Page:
The UK is on course to replace this weapon in 2020-2025. A search for a new SOF assault rifle was initiated this year by the MoD. It isn’t yet known what the contenders are, but expect all of the usual suspects to submit all the usual weapons: FN SCAR, Colt M4A1, HK416, Thales F-90 (AUG Steyr), LMT AR-15 and Beretta ARX160.
The weapon that’s chosen may also become the Army’s next assault rifle.
The US Army’s search for an improved carbine also continues. Colt, Remington, H&K and FN have submitted improved versions of existing products for testing. Given that there is no firm intention to buy the winning weapon and that Colt already has a contract to provide improved M4s, the competition is perceived by many to be meaningless. There is congressional pressure to scrap the IC competition and to select a brand new weapon.
I recently had an opportunity to meet the team responsible for the US Army’s Lightweight Small Arms Technology (LSAT) program being run by the Joint Services Small Arms Program (JSSAP). Having seen the technology at close hand, I have completely changed my mind about it. It is a very clever system.
The mechanism uses a forward eject system instead of rearward extraction. Spent cases are expelled through the front of the weapon and land in a neat pile. Since there is no need for an extractor to grip the base of the cartridge, the case can be lighter and simpler in construction. This saves both weight and money in production. It also simplifies weapon design. The LSAT machine gun has a swinging chamber that pivots from side to side. The incoming round ejects the spent cartridge. See this video for more details:
The ammunition comes in two varieties. Both are extremely short, light and compact versus legacy ammunition. The caseless ammunition has yet to fully overcome breech sealing and other issues, but the case-telescoped ammunition has proven itself to be able to deliver all of the hoped for benefits. It is looking as though development of the caseless ammunition will cease, because the incremental reduction in cartridge weight is hardly worth the effort.
The case-telescoped round is contained within a simple rimless plastic tube. The projectile is wrapped by propellant, a primer is inserted at the base and an end cap protects the round by sealing it at the front end. The cartridge is simple, easy and inexpensive to produce.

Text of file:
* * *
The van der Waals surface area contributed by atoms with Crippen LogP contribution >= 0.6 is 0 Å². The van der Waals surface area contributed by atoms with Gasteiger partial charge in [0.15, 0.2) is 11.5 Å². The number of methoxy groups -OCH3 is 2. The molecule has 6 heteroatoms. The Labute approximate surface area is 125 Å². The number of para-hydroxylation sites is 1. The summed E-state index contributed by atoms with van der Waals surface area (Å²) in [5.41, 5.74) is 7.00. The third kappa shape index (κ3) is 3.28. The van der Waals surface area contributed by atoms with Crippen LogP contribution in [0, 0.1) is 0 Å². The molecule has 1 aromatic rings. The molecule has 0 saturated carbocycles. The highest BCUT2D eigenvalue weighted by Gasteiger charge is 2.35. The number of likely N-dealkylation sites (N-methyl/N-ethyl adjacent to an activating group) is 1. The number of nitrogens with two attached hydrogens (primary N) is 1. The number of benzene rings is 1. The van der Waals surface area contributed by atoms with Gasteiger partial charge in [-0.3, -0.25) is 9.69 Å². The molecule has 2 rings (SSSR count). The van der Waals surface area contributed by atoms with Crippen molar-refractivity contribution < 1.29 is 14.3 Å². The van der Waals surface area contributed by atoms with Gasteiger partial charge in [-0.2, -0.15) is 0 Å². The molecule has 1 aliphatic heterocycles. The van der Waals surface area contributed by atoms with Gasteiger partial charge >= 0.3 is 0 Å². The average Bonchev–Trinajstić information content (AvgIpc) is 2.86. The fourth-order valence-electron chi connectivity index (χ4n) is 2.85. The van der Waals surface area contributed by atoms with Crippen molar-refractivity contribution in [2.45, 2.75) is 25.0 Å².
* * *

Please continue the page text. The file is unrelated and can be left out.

The cost saving versus brass is likely to be considerable. There can be no doubt that this is the cartridge technology of the future. Given the maturity of the existing design, the risk of failure is negligible. As has been mentioned elsewhere, adopting LSAT also provides an ideal opportunity to select an optimised calibre – and that may well be the best possible reason to introduce it.
Unfortunately, as things stand, the LSAT project has reached a standstill. It has completed all initial development and testing objectives, but needs further funding to take it forward to the next level. To do that, the US Army needs to issue a requirement for it so that on-going Technology Readiness Levels (TRLs) and operational testing can proceed. It isn’t dead, but it is disappointing that the project is in a state of hiatus.
What could invalidate the LSAT concept is polymer-cased versions of conventional brass-cased ammunition. This solution also saves a considerable amount of weight, but is simple and easy to implement in legacy weapons. However, the weight saving is only 25% versus 35-40% with LSAT.
H&K has developed a new 7.62 mm machine gun for the Bundeswehr, the HK121, to replace its aging MG3s (a design that can trace its roots back to the WW2 MG43). This weapon superficially resembles the 7.62 mm FN Minimi, (which the UK has bought in limited quantities, but not yet issued). The new HK121 has a twin return spring arrangement (not unlike that of SA80) that contributes to an extremely reliable mechanism and short action length. In theory, the weapon could easily be as light as the 7.62 mm Minimi at 8.2 kg, but the Bundeswehr has specified a very heavy barrel for sustained automatic fire. The lightweight version weighs 9.1 kg versus 10.8 kg for the standard version.
The MAG58 weighs 11-13 kg, depending on the version. According to reports, the HK121 (which will be called the MG5 in Bundeswehr service) is rated for 100,000 rounds. It is likely to be bought by a variety of other MG3 customers once development is complete. Incidentally, H&K is also manufacturing FN MAG58s (as GPMGs) for the British Army.
The other important new machine gun is General Dynamics’ new .338 MMG. Using the same calibre as the UK’s sniper rifle, the Accuracy International AW L115A3. This ammunition essentially makes it a lightweight man-portable .50 calibre BMG (see below). The GD .338 MMG uses a hydraulic buffer to reduce felt recoil. This makes it easy to control.
The gun is extraordinarily light for such a large calibre machine gun. Weighing around 11 kg, it is about the same as an HK121 and massively lighter than the 36 kg of the .50 BMG. The range is about 1,700 m in the light role, which compares favourably to the .50 Cal. BMG.
Interestingly, this gun uses the shorter .338 Norma cartridge instead of the .338 Lapua Magnum to conserve barrel life.
It is worth pointing out that, without any competition, .338 has rapidly established itself as the new standard NATO sniping calibre.
In 2007, when the UK replaced its older 7.62 mm sniper rifles with the Accuracy International AW L115A3 it simply determined that the .338 Lapua magnum was the best round for the job.
We ignored the US’s .300 Winchester Magnum and it looks as though we made the right choice.